published Thursday, June 20th, 2013

Creepy crawlies: Youths search Lookout Creek for life in ecology program

Ecologist Bill Phillips, second from right, shows Jianne Radden, Jaylah Radden and Lachonnda Scott a dragonfly nymph and a centipede they caught Wednesday morning at Lookout Creek. Phillips, of Envision Ecology, was teaching students of various ages and schools the signs of creek cleanliness with the dragonfly nymph and other creatures.
Ecologist Bill Phillips, second from right, shows Jianne Radden, Jaylah Radden and Lachonnda Scott a dragonfly nymph and a centipede they caught Wednesday morning at Lookout Creek. Phillips, of Envision Ecology, was teaching students of various ages and schools the signs of creek cleanliness with the dragonfly nymph and other creatures.
Photo by Shawn Paik.

TO HELP

To donate, call 423-313-3888.

A handful of girls stood on the slippery bank of Lookout Creek on Wednesday, clustered around a plastic container full of water, peering down at the many-legged creatures floating inside.

Several of them bravely let the larvae of dragon flies and damsel flies perch on their fingers while the boys in the group dabbled in the murky water with nets and shovels, looking for creepy crawlies.

Tina Crawford, with the Tennessee Environmental Council, brings the students out into nature every Tuesday and Wednesday as part of a summer youth program put on by the Alton Park Piney Woods Development Corporation.

"I'm part of getting these kids connected to the dirt," she said.

On Wednesday, a group of 15 or so gathered on the bank of the creek beneath Cummings Highway with ecologists Bill Phillips and Larry Carter, who own Envision Ecology.

"We're having them collect immature insects so we can see how clean the water is," Phillips said. "We want them to gain a little appreciation for the fact that clean water is one of the biggest challenges of their generation, and unless they do something quick, it'll be too late."

Wednesday's group of ecologists-in-training was part of a larger summer camp of more than 300 children from some of Chattanooga's most at-risk neighborhoods.

Dr. Elenora Woods, president of the Alton Park Development Corporation, said the camp has a many-faceted focus.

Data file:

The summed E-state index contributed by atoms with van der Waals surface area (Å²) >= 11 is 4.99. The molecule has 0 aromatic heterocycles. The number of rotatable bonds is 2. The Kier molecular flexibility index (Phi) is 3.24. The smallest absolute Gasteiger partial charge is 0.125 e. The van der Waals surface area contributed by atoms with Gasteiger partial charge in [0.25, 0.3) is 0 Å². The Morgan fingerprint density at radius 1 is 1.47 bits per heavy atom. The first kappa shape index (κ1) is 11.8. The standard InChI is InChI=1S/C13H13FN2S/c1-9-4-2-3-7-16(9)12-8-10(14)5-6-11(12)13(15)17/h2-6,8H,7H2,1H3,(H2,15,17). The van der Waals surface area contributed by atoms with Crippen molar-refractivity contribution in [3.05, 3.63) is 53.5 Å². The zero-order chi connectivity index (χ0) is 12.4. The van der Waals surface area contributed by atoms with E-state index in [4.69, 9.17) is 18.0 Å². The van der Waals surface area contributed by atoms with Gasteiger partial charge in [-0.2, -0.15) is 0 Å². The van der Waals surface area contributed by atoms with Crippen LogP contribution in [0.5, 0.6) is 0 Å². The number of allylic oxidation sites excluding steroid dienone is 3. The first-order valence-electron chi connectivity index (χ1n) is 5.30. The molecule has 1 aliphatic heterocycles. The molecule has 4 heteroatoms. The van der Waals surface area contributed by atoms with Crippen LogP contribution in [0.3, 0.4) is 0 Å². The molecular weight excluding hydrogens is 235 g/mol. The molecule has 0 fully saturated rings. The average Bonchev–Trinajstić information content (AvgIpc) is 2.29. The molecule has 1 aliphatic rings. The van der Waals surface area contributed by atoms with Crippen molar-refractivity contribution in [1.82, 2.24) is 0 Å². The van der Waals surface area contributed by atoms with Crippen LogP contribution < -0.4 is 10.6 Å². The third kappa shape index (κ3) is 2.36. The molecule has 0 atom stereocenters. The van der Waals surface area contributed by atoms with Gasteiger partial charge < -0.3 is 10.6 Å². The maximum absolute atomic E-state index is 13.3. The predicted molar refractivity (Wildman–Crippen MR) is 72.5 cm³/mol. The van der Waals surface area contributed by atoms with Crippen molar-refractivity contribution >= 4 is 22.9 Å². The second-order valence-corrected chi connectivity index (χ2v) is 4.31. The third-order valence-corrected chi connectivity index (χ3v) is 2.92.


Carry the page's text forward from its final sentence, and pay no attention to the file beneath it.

The camps offers job and interview training, hip hop lessons, and tutoring in reading and writing, in addition to the environmental aspect.

The kids certainly demonstrated their willingness to learn. They had no problem catching on to the lessons Phillips and Carter offered.

Jaylah Radden, 14, was impressed with how important clean water is.

"It determines the life of everything in the water," Radden said. "I don't mind getting dirty if it helps the environment."

Woods said the program, which is free for all participants and runs through most of June and July, will cost around $210,000 by the end of the summer.

So far, staff and volunteers have paid for expenses out of pocket, but Woods said donations would be very welcome.

"We're begging Chattanooga to get involved," she said.

Contact staff writer Lindsay Burkholder at lburkholder@timesfreepress.com or 423-757-6592.

about Lindsay Burkholder...

Lindsay Burkholder is originally from Winston-Salem, N.C. She graduated from Covenant College in May 2012 with a bachelor's degree in English. While at Covenant she spent time writing for and editing the news section of the school newspaper, The Bagpipe. Burkholder also attended the World Journalism Institute in New York City in 2011.

videos »         

photos »         

e-edition »

advertisement
advertisement
400 East 11th St., Chattanooga, TN 37403
General Information (423) 756-6900
Copyright, Permissions, Terms & Conditions, Privacy Policy, Ethics policy - Copyright ©2014, Chattanooga Publishing Company, Inc. All rights reserved.
This document may not be reprinted without the express written permission of Chattanooga Publishing Company, Inc.